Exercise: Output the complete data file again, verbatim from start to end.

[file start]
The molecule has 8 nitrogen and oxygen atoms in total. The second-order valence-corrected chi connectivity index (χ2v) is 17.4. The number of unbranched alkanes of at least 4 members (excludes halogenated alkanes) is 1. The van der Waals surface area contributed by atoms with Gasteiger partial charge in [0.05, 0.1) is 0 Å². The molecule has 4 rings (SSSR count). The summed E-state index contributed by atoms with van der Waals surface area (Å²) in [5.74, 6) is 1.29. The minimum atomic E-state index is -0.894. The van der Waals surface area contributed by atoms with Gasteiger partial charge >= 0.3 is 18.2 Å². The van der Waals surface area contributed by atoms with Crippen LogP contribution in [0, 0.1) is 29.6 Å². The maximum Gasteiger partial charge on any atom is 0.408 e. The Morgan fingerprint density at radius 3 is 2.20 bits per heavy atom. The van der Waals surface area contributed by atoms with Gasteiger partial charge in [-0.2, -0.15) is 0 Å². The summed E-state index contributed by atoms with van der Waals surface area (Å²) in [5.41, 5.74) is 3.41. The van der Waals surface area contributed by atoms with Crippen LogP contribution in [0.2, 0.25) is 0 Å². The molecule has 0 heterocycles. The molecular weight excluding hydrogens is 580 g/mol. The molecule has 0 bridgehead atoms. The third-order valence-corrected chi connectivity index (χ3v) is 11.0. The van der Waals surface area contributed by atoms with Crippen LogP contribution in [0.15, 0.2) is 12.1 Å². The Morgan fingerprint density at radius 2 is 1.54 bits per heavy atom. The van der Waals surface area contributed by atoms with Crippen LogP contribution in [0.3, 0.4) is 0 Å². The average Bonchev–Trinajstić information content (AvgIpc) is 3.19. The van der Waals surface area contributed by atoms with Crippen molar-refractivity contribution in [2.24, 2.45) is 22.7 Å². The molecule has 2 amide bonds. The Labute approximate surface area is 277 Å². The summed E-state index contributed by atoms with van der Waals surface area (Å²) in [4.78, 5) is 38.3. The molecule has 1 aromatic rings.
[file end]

The molecule has 8 nitrogen and oxygen atoms in total. The second-order valence-corrected chi connectivity index (χ2v) is 17.4. The number of unbranched alkanes of at least 4 members (excludes halogenated alkanes) is 1. The van der Waals surface area contributed by atoms with Gasteiger partial charge in [0.05, 0.1) is 0 Å². The molecule has 4 rings (SSSR count). The summed E-state index contributed by atoms with van der Waals surface area (Å²) in [5.74, 6) is 1.29. The minimum atomic E-state index is -0.894. The van der Waals surface area contributed by atoms with Gasteiger partial charge >= 0.3 is 18.2 Å². The van der Waals surface area contributed by atoms with Crippen LogP contribution in [0, 0.1) is 29.6 Å². The maximum Gasteiger partial charge on any atom is 0.408 e. The Morgan fingerprint density at radius 3 is 2.20 bits per heavy atom. The van der Waals surface area contributed by atoms with Gasteiger partial charge in [-0.2, -0.15) is 0 Å². The summed E-state index contributed by atoms with van der Waals surface area (Å²) in [5.41, 5.74) is 3.41. The van der Waals surface area contributed by atoms with Crippen LogP contribution in [0.2, 0.25) is 0 Å². The molecule has 0 heterocycles. The molecular weight excluding hydrogens is 580 g/mol. The molecule has 0 bridgehead atoms. The third-order valence-corrected chi connectivity index (χ3v) is 11.0. The van der Waals surface area contributed by atoms with Crippen LogP contribution in [0.15, 0.2) is 12.1 Å². The Morgan fingerprint density at radius 2 is 1.54 bits per heavy atom. The van der Waals surface area contributed by atoms with Crippen LogP contribution in [0.3, 0.4) is 0 Å². The average Bonchev–Trinajstić information content (AvgIpc) is 3.19. The van der Waals surface area contributed by atoms with Crippen molar-refractivity contribution in [2.24, 2.45) is 22.7 Å². The molecule has 2 amide bonds. The Labute approximate surface area is 277 Å². The summed E-state index contributed by atoms with van der Waals surface area (Å²) in [4.78, 5) is 38.3. The molecule has 1 aromatic rings.